12 Erie Canal: Pittsford, NY to Troy, NY

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We had a grand time visiting family and friends in Rochester and Newark. We stayed over a week and completely enjoyed ourselves. The hard part was leaving. We had such a good time we really didn’t want to leave. Family details are best left unwritten. I tried starting, finding it went on for pages, and as we reread, realized that we could hurt feelings if we told one story and left out another. As importantly, as we recounted one pleasant memory after another, I began to worry about running out of paper to all the good times.

The Erie Canal has its own charm. The setting is mainly rural, the towns small. With 35 locks to transit, you quickly become expert at locking through. Most towns have a dock wall you can tie up to for free. Some provide free showers and electricity. When we didn’t feel like a town, we tied up at one of the locks.

Boat living has its own set of unique happenings. Arriving back one night we were greeted with the sound of a pump running as we came below. Found the water pump running because the water line had burst. The entire fresh water tank had been emptied into the bilge. The positive side was we got to try out the emergency manual bilge pump and it does move a lot of water with little effort, and we now have a very clean bilge. The next day I replaced all the water lines (plastic tubing) with reinforced tubing designed to take higher pressure.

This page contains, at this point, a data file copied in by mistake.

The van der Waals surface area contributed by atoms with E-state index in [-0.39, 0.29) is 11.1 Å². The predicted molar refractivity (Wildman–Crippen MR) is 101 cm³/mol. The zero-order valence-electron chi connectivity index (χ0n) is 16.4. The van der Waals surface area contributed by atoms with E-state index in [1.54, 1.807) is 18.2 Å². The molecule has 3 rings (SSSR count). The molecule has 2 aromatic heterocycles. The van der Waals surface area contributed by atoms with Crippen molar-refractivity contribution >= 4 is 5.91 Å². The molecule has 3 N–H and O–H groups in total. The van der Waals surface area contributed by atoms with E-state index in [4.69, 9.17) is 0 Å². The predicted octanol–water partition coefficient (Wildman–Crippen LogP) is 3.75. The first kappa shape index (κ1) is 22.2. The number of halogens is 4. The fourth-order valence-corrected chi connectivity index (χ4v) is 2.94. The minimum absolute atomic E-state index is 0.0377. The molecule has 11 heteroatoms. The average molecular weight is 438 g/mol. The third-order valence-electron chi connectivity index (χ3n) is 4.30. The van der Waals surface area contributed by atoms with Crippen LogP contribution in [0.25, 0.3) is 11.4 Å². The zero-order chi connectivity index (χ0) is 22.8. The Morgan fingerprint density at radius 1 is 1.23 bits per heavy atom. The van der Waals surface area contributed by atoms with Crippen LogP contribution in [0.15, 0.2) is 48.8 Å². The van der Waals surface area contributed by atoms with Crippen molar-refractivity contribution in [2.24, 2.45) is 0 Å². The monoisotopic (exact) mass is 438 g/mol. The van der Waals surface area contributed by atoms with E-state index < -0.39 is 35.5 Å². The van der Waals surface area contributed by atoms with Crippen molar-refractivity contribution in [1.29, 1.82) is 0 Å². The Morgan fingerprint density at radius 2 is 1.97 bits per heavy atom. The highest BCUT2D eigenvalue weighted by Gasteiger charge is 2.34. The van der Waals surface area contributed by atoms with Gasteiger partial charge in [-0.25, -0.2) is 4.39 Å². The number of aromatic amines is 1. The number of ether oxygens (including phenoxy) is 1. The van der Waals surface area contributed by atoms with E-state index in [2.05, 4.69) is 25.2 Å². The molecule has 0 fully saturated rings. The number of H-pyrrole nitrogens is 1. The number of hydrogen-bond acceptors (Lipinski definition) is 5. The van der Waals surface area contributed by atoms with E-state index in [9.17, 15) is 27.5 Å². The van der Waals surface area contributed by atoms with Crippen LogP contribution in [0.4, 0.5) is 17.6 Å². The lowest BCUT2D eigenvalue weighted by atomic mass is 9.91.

A moment’s inattention and we let the bow swing out while going down in the lock. When the bow swings out, the stern points in toward the wall. There was a crunch as the masthead overhanging the stern of the boat hit the wall and broke the anchor light. We called the marina where we will put the mast back up. They said they’d order a new anchor light since the boats going through this year had wiped out their supply.

The canal from follows a riverbed for part of the way. We found that Great Blue Herons are the common birds in the natural sections of the canal. There appears to be two varieties, dumb and smart. The dumb ones would watch us, waiting until we were almost even with them and then take off flying about 100 yards ahead and again stopping near the shore. When we again got close they took off again flying forward. The cycle would repeat three and four times before they got out of the way. The smart ones would stand and watch us go by, or fly and land behind us. As the river got wider, they ignored us, but we continued to enjoy seeing them and even saw a few catch fish.

Near Cross Lake we encountered power boaters who in their eagerness to get to the lake ignored canal speed limits and left large wakes. We got some major rocking which is very unsettling with a mast sitting on two supports five feet above the deck. The supports proved to be very stable and all we had was the worry of hitting bigger waves.

The B’ville diner in Baldwinsville has preserved its 1950’s interior. We had breakfast there with what appeared to be half the town. Breakfast was great. We got some of their famous rice pudding for a snack later. It was still as good as we had remember, having had some years earlier.

We went off exploring the cemetery that was next to the canal. It was interesting to see the contrast of tombstones from 100 years ago to the present ones with color photographs, and/or etched pictures of cars, houses, or pets. Exploring the town, we found it had a great collection of homes from the 1800’s.